Sledgehammer Games and Activision gave the world its first look at Call of Duty: WWII – Nazi Zombies at San Diego Comic-Con last week, revealing the trailer, the cast, and diving into what is sure to be a chilling zombies experience. Check out what Glen Schofield had to say about the game mode and the return to horror for his team.
We’ve been waiting to hear about this since the reveal of Call of Duty: WWII. What is Call of Duty: WWII – Nazi Zombies?
Glen Schofield: Well, at its heart it is the Sledgehammer Games take on Nazi Zombies. So, you’re going to see a game that has the gameplay that you know, of course, but with some new edges and new things in it. It will feel familiar and fun, but it’s going to be set in a new world, and it’s got an all-new deep, rich story. We spent two and a half years working on the story.
How early in the development of Call of Duty: WWII did the team decide to put a zombies mode in the game?
We’ve been wanting to do our own zombies for a long time. Exo Zombies was developed in partnership with Raven Software and they did a great job. We wanted to put our spin on zombies. We had the idea for the story early, with all the research that went into the rest of the game.
With Call of Duty going back to its roots, does that give you a blank canvas to work with as far as zombies is concerned?
It’s a blank canvas because we get to set down our own rules. We wanted to go real serious with this, and it’s our return to creating a horror-based experience.
Because of your pedigree in the horror genre, what can we expect with Nazi Zombies?
The core gameplay is, at its heart, what makes this whole thing really fun. So, we didn’t change the core gameplay. We made some additions to it, but what sets this apart and makes it unique is the horror story. The background and all the reasons you are fighting these zombies in the first place.
But make no mistake that making something scarier, the pace changes. There are some places where we’re going to slow down, or you’re going to stop. You’re going to worry. Am I going to get scared? That changes from playing with one all the way up to four players. At its heart, we’ve made it as scary as possible.
What types of scares can people expect in Nazi Zombies?
Scary doesn’t always mean like, ‘Ah!’ It can mean real tension. Which is, again, if you’re a horror fan, that’s what you’re looking for, those different types of adrenaline rushes.
Is Nazi Zombies going to have its own spooky score that we can listen to?
We are going down to the same recording studio we used for the main score and we’ll be doing a few days worth of zombie stuff, ‘Grr, grr, grr,’ and, ‘Boom, boom, boom.’ Just have them go off. Going down there and just watching those musicians do it for the first few days, the passion that I saw with those guys and how good they are, what a difference it makes and I can’t wait to get it into the game.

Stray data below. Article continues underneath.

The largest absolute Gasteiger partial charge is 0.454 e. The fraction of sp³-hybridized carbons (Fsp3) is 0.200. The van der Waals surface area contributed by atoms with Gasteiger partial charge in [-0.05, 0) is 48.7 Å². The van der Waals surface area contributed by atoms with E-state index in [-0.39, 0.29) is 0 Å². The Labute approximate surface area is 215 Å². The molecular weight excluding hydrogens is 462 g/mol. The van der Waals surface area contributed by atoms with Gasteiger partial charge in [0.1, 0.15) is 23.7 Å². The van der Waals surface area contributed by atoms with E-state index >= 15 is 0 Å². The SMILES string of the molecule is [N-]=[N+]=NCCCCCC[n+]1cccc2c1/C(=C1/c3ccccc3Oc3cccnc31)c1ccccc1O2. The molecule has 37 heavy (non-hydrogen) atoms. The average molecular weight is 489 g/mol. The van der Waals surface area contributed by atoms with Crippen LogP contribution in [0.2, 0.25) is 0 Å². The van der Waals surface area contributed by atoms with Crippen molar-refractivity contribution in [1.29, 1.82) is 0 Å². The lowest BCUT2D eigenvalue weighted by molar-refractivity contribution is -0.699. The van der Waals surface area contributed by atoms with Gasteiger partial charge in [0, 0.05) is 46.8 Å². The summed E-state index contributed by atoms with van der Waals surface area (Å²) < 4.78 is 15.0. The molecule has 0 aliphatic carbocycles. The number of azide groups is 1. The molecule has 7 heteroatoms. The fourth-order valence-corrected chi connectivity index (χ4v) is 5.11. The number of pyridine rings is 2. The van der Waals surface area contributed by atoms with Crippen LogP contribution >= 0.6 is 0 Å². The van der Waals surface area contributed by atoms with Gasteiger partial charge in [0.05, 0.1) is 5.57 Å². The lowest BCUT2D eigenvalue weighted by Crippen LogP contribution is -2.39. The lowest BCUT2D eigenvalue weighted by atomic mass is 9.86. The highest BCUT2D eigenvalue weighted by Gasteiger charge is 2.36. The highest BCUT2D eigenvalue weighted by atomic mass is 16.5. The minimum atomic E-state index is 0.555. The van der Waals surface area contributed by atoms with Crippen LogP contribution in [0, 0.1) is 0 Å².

Can you tell us more about the zombies we’ll be facing?
Doktor Straub, the game’s primary villain, was given orders to take dead soldiers and create an invincible army that could be easily replenished. The Doktor starts to say, ‘Why do I need a hand when a claw is better?’ Or, ‘I’ll put a saw blade on instead.’ So, you’re going to see some experiments.
That actually sounds pretty terrifying.
We’re very proud of it, and we’re really excited about.
Tell us about the characters who will be battling Doktor Straub and his undead creations.
Our characters have been sent in to find and recover the loot that was stolen by the German Army, mainly the art. They are thrust into this storyline, and they don’t know what’s going to happen to them.
Where do the new weapons and tech come from in the game?
The place where Doktor Straub works, It’s a German military laboratory that’s split between scientific and medical studies. They had to fashion all these pieces of equipment to keep the zombie body parts together, so they’re good at making stuff like that. So, you’re going to see some weapons that have to do with some of the technology that they have there and some pretty brutal ones, as well.
There is a talented team of artists at Sledgehammer Games working on Call of Duty: WWII, but how does your background as an artist lend itself towards your career as a game developer?
For me, it’s everything because it’s not only my background. My background in art is also in the techniques of art: painting, drawing, all that stuff, that’s what I do. Art, in itself starts with the idea, that’s what I learned from a very early age. Before you start anything on a piece of canvas, you start with an idea. Art told me to go after ideas first. I make probably 300 drawings a year, so I’m looking at faces all the time, I’m looking at structures.
It helps me with gameplay because I can picture it. When I was concepting the exo-suit in Call of Duty: Advanced Warfare, my first instinct was, ‘I want to jump really high.’ Then I started thinking, ‘Well, what would that look like?’ I also remember reading an article on exo-skeletons and that sort of tech, so I had a basis to begin sketching and seeing where it would go.
How does it feel to finally be able to talk about Nazi Zombies?
Well, I mean, just like the rest of the game, it’s a giant relief when you’re first able to talk about the game. As we get closer and closer to shipping, it just feels like this special little thing we made here and it’s now it’s not little anymore. I’m still very anxious for it to come out. I can’t wait. And I can’t wait to show more
Look for more information about Call of Duty: WWII including Nazi Zombies in the future as we get closer to the launch of the game!